The C hronicles Brothet Wolf. Written
by Tertius. (Mowbray, 55. 6d.)
The Long 7'raverse. By John Buchan. (Hodder and Stoughton, 7s. 6d.) The Jeremy Stories. By Hugh Walpole. (Macmillan, 8s. 6d.) Fiddler's Quest. By Patricia Lynch. (Dent, 7s.) The Runaways, By Conor O'Brien. (Harrap, 5s.) Dialler and Gildero). By Marion B. Crothren. (Faber and Faber, 7s. 6d.) The Twins at St. Clare's, By Enid Blyton. (Methuen, 5s.) Ten Minute Plays for Boys. By A. E. M. Bayliss. (Hemp, 3s.)
Reviewed by GRACE CONWAY
A HORRIBLE doubt assails the " [hind of the conscientious adult when about to bestow a book present upon a child. " Yes. 1 liked that sort of book when I was a child-but children are so frightfully advanced
these days. Will it seem too simple and unsophisticated? " We never
really find out, for the average child is far too polite to tell the donor of any present what it really thinks of the gift. That comment will wait until the child gets among its contemporaries.
The books here chosen for review are a
very tepresentative collection. I start off with the Anglican Chronicles of Brother Wolf because it is the one I enjoyed most and it has that rare quality that will make child and an adult like it equally. It is a delightful introduction to St. Francis and is told in prose whose, rhythm and colour will engage the child's ear even if the subtleties of the story are not quite apprehended.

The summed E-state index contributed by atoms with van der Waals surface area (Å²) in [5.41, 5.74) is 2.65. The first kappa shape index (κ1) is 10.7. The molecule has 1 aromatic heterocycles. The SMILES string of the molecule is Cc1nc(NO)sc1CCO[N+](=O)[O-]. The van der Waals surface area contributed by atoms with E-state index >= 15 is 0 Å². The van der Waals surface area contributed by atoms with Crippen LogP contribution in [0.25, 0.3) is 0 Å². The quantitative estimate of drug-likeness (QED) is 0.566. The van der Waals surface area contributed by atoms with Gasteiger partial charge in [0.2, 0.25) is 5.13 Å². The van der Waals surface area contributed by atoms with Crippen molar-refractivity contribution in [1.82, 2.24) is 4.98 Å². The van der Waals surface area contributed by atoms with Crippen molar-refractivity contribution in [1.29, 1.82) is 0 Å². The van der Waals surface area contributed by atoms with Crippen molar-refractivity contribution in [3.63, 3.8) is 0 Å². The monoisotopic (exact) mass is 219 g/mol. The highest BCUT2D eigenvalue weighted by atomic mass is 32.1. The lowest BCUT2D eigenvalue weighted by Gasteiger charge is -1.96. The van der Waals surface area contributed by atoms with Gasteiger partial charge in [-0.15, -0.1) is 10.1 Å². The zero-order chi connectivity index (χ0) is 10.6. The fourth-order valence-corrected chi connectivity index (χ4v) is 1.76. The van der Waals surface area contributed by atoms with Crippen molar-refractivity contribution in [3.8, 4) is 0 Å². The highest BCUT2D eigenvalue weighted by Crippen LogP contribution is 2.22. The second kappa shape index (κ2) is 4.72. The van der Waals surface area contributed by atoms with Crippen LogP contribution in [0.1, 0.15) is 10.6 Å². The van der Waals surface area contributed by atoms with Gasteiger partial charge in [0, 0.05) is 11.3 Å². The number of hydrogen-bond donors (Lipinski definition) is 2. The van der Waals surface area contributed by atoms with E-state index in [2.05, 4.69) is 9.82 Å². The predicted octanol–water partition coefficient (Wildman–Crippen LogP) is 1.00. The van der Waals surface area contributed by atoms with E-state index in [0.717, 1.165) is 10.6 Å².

J1.1S1 before John Bucharedied he was putting the finishing touches to The Long Traverse-a great boys' book (which girls will like equally, I think). John Buchan, with something like a stroke or genius, manages to capture the cinema technique in telling this story of Canada. A school boy who is rotten at Latin and finds history a bore " is the hero and an old Indian guide who is also a magician is the medium through whom the panorama of folk-lore, national and natural history is unfolded.
The Jeremy Stories now appear for the first time in one book. They need no introduction and minims and fathers who read them in their youth will know whether their offspring will like Jeremy and the times he lived in-never to come again !
THE B.B.C. long ago discovered that the Irish idiom es no obstacle to the telling of a story. Fiddler's Quest, by Patricia Lynch, has Irish charm, humour and idiom in equal doses, though the troubles of Ire
lend are there in the background, too. I recommend this book to English children because it is so vividly Irish.
Ireland. too, provides the background fret the opening chapters of The Runaways, by Conor O'Brien. This is a boys' book-and will be borrowed by sisters, too. A yachting trip up the west coast of Ireland with great chunks of excitement and out-of-door adventure-all with a modern setting and a line map to help things along. The B.B.C. sending out an S.O.S. for the lost boys. who have nothing in common with the Barrie ones, is just another thrill in an exciting yarn.
DUDLEY, the grey parrot, and Gildetyoy, the ginger cat, have been translated From Algernon Blackwood's classic into a fascinating child's book by Marion B. Crothren wittiest serieseof brilliant drawings by Fedor Rojanovsky. This is for the younger children. The Twins at St. Clare's, by Enid Blyton, is for girls who like stories about' boarding schools, pillow fights and plots against the mistresses !
rrEN Minute Plop for Boys. by A. E. 1 M. Baylies. will no doubt be welcomed with whonps of joy by teachers who never know what to provide for the term end concert. They arc right up to the minute in mood and the actors will get as big a thrill from them as the audience of adoring parents.